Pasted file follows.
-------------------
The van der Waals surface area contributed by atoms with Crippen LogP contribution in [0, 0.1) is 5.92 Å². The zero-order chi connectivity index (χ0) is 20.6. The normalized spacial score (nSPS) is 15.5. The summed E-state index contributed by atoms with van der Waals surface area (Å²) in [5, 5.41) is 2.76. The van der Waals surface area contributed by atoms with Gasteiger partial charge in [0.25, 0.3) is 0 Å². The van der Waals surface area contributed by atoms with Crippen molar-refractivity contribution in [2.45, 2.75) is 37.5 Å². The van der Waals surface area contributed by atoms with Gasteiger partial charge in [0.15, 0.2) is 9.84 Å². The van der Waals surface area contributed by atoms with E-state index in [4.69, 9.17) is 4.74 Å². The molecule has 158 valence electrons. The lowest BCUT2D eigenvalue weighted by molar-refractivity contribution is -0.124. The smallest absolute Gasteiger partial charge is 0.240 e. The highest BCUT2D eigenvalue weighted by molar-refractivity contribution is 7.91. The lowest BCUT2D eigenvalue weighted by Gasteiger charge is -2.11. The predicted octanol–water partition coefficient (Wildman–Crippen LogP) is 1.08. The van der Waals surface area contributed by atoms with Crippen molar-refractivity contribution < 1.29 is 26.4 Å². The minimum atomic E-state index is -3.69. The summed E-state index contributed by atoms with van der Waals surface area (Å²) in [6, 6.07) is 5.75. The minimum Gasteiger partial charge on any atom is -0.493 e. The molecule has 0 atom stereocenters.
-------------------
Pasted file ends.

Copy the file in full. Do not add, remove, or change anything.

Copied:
The van der Waals surface area contributed by atoms with Crippen LogP contribution in [0, 0.1) is 5.92 Å². The zero-order chi connectivity index (χ0) is 20.6. The normalized spacial score (nSPS) is 15.5. The summed E-state index contributed by atoms with van der Waals surface area (Å²) in [5, 5.41) is 2.76. The van der Waals surface area contributed by atoms with Gasteiger partial charge in [0.25, 0.3) is 0 Å². The van der Waals surface area contributed by atoms with Crippen molar-refractivity contribution in [2.45, 2.75) is 37.5 Å². The van der Waals surface area contributed by atoms with Gasteiger partial charge in [0.15, 0.2) is 9.84 Å². The van der Waals surface area contributed by atoms with E-state index in [4.69, 9.17) is 4.74 Å². The molecule has 158 valence electrons. The lowest BCUT2D eigenvalue weighted by molar-refractivity contribution is -0.124. The smallest absolute Gasteiger partial charge is 0.240 e. The highest BCUT2D eigenvalue weighted by molar-refractivity contribution is 7.91. The lowest BCUT2D eigenvalue weighted by Gasteiger charge is -2.11. The predicted octanol–water partition coefficient (Wildman–Crippen LogP) is 1.08. The van der Waals surface area contributed by atoms with Crippen molar-refractivity contribution < 1.29 is 26.4 Å². The minimum atomic E-state index is -3.69. The summed E-state index contributed by atoms with van der Waals surface area (Å²) in [6, 6.07) is 5.75. The minimum Gasteiger partial charge on any atom is -0.493 e. The molecule has 0 atom stereocenters.